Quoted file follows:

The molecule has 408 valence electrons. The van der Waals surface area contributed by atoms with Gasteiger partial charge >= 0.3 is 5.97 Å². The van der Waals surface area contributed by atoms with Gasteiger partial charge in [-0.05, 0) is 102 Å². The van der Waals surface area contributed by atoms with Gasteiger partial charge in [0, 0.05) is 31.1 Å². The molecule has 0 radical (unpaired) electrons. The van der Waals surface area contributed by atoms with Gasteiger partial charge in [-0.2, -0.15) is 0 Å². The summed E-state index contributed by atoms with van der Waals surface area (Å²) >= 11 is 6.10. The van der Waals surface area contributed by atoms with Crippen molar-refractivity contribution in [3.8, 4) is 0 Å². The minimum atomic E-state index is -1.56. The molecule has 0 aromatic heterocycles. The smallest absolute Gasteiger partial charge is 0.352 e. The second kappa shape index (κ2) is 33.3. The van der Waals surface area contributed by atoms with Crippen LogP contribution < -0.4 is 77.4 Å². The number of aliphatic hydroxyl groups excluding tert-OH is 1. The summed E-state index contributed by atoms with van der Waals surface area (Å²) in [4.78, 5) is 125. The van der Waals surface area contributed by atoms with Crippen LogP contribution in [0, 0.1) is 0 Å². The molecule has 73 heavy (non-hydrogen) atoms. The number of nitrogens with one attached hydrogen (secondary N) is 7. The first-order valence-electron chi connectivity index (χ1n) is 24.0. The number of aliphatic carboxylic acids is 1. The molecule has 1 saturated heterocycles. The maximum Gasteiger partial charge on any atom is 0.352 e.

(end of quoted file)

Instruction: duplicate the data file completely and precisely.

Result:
The molecule has 408 valence electrons. The van der Waals surface area contributed by atoms with Gasteiger partial charge >= 0.3 is 5.97 Å². The van der Waals surface area contributed by atoms with Gasteiger partial charge in [-0.05, 0) is 102 Å². The van der Waals surface area contributed by atoms with Gasteiger partial charge in [0, 0.05) is 31.1 Å². The molecule has 0 radical (unpaired) electrons. The van der Waals surface area contributed by atoms with Gasteiger partial charge in [-0.2, -0.15) is 0 Å². The summed E-state index contributed by atoms with van der Waals surface area (Å²) >= 11 is 6.10. The van der Waals surface area contributed by atoms with Crippen molar-refractivity contribution in [3.8, 4) is 0 Å². The minimum atomic E-state index is -1.56. The molecule has 0 aromatic heterocycles. The smallest absolute Gasteiger partial charge is 0.352 e. The second kappa shape index (κ2) is 33.3. The van der Waals surface area contributed by atoms with Crippen LogP contribution < -0.4 is 77.4 Å². The number of aliphatic hydroxyl groups excluding tert-OH is 1. The summed E-state index contributed by atoms with van der Waals surface area (Å²) in [4.78, 5) is 125. The van der Waals surface area contributed by atoms with Crippen LogP contribution in [0, 0.1) is 0 Å². The molecule has 73 heavy (non-hydrogen) atoms. The number of nitrogens with one attached hydrogen (secondary N) is 7. The first-order valence-electron chi connectivity index (χ1n) is 24.0. The number of aliphatic carboxylic acids is 1. The molecule has 1 saturated heterocycles. The maximum Gasteiger partial charge on any atom is 0.352 e.